Fight off stress the simple way

GVL / Marissa Dillon
Trungvuong Pham

GVL / Marissa Dillon Trungvuong Pham

Colleen Schonfield

It’s a six-letter word known for being the most inevitable feeling among any college student: stress. For some, it can act more as encouragement to meet goals, complete tasks or study harder, but for others it’s a slow defeat in the mind of a student who has pushed as hard as they can.

As Grand Valley State University students reach the half-way point of the fall semester and endure their share of midterm exams, it’s a common time for students to often feel “burned out” or overwhelmed with class loads. While it’s impossible to eliminate all negative stress, there are still ways to control reactions to it.

Know the triggers

Stress triggers are different for everyone. These may range from people, places or specific situations that cause an unbearable blend of anxiety and stress. If public speaking or class presentations spark stress, perform research and practice ahead of time to calm nerves. If there are friends or social situations that cause uneasiness, it may be time to avoid them if tense feelings arise.

Pace yourself

A large school project can be the last thing anyone wants to be working on the day before it’s due. It’s crucial to know your limits and realize what needs to be done ahead of time to avoid extreme procrastination, and potentially, the lowering of a class grade. Breaking large projects down into several small tasks can make full completion simple to achieve. Even more so is to set personal due dates if a professor hasn’t done so already. These due dates can act as checkpoints along the way to make sure everything is right on track. When it comes to studying for an exam with a large amount of material, break it down into smaller sections to prevent information overload.

Stay healthy

When stressed, usually the first thing to go is a healthy diet. Junk food cravings trick us into thinking that a bowl of ice cream or a piece of chocolate is enough to turn our bad mood into a better one. Especially when short on time or feeling too tired to cook, that bag of chips can look pretty appetizing. Before reaching for unhealthy foods, stop and ask yourself, “do I ever feel better after eating junk food?” Most likely not. Instead, grab a piece of fruit. Not only will a healthier diet promote physical well-being, but mental well-being too.

Fight off temptations

Saying no is easily the hardest thing to do when living in a college environment. You won’t lose friends if you turn down their invitation to hang out one day after class, but a lower GPA could possibly place the option of graduate school in jeopardy or could result in the loss of a dream job. Creating a list of priorities and sticking to them can help aid in the ample distraction of college temptations.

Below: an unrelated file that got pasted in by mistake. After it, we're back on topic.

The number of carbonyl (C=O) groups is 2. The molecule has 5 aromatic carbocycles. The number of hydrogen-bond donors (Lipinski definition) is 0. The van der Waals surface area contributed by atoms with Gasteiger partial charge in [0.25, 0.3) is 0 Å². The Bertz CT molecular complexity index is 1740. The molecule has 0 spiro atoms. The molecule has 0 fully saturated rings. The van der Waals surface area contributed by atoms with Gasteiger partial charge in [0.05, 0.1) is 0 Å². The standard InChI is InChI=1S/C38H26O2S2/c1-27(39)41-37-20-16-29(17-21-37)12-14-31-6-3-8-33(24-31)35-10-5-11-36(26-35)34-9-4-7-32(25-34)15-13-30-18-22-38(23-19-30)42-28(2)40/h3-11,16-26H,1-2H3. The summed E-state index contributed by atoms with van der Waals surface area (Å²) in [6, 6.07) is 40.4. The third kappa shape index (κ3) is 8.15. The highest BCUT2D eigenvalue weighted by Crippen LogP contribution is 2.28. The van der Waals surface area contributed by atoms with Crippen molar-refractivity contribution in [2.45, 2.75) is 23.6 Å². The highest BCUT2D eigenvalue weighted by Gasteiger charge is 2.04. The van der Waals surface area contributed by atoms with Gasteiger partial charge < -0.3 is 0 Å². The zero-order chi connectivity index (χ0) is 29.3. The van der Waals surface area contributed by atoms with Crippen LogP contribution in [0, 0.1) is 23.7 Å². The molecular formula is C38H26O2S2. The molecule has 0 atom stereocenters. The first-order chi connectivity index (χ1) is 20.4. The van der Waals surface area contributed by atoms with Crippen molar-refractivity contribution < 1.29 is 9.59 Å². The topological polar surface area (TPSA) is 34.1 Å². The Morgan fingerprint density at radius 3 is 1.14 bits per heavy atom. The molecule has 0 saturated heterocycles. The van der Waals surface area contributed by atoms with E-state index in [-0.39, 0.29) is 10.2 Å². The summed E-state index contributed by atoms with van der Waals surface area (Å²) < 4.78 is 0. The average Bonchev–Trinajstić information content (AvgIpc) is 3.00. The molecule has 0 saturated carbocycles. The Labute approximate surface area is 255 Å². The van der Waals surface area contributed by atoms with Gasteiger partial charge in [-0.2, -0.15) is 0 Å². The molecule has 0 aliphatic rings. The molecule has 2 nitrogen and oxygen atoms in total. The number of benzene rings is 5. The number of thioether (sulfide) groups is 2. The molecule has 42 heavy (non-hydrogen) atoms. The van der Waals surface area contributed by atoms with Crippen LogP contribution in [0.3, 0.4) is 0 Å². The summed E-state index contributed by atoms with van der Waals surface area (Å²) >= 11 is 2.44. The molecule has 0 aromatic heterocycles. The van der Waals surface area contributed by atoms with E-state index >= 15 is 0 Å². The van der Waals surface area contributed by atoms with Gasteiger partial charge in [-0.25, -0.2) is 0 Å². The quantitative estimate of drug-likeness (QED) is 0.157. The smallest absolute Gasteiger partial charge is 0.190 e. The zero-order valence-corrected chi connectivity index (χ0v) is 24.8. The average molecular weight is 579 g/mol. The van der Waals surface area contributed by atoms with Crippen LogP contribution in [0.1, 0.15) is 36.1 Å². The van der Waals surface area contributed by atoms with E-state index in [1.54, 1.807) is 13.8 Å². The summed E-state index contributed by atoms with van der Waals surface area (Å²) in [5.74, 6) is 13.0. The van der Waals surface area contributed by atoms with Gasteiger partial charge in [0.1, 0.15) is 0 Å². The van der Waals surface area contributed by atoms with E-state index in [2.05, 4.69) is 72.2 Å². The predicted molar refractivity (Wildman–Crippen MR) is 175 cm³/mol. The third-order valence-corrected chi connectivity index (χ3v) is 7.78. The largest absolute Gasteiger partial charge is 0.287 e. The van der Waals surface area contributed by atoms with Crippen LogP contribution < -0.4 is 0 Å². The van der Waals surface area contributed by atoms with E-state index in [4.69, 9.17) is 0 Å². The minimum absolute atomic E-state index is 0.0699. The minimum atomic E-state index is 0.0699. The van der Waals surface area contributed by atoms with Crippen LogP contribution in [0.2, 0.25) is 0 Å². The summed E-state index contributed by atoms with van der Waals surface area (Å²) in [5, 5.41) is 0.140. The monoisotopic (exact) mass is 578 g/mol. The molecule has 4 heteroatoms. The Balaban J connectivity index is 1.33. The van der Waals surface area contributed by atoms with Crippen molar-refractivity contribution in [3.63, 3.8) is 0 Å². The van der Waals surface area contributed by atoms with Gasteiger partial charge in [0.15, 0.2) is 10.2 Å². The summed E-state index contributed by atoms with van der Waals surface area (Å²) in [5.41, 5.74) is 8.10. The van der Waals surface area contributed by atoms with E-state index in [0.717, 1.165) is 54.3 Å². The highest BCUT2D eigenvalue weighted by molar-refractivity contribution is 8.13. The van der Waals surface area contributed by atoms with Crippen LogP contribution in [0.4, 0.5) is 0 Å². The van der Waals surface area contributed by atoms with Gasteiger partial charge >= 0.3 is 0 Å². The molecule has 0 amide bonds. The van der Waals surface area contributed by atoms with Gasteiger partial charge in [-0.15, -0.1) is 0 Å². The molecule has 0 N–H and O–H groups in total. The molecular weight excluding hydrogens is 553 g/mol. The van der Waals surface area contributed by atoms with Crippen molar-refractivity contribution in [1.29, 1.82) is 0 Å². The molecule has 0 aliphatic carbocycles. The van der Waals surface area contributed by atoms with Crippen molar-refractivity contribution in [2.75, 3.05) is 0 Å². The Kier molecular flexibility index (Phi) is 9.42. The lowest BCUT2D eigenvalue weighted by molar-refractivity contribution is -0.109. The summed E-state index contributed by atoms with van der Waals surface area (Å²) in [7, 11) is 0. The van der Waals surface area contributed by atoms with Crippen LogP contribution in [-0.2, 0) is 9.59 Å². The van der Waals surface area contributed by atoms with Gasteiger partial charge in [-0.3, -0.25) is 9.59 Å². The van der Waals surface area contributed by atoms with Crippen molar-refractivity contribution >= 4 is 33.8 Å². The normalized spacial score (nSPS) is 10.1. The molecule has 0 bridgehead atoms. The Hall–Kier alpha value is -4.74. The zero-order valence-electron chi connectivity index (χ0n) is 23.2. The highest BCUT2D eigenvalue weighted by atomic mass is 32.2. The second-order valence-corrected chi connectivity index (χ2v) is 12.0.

Stay motivated

Maintaining an equal balance between work, academic and social life can help to unwind those tense feelings of anxiety and stress. Knowing your limits and taking breaks throughout a day filled with heavy coursework can lead to a simple jog around campus or a quick chat with friends and family. Your body and mind will thank you for giving it a break from whatever it’s bogged down with, and overall help to re-boost that slowly declining motivational level.

Work Life Consultant for GVSU Human Resources, Susan Sloop, advises students to reach out and get support when encountering large stressors in life, as well as taking proper care of yourself physically, mentally and spiritually.

“We need to make sure that the mind and the body are in complete sync with each other,” Sloop said. “So through physical activity, whether that is a walk, a run or just plain movement, we need this for our physical body. For mental health, the research is showing that being mindful and quieting our mind throughout the day greatly reduces stress, helps us to focus and increases our productivity.”

Wayne Kinzie, a staff member at the University Counseling Center suggests an alternative to the overly common student procrastination.

“Be as overly prepared for the challenge as you can possibly be,” Kinzie said.

Stress can be the ultimate determinate in achieving academic success throughout college, but it doesn’t have to be.

“You don’t have to suffer in silence and try to go it alone,” Sloop said. “There are so many resources right here at GVSU to help students, faculty and staff manage stress. Take advantage of them.”

For more information on support groups and stress management, visit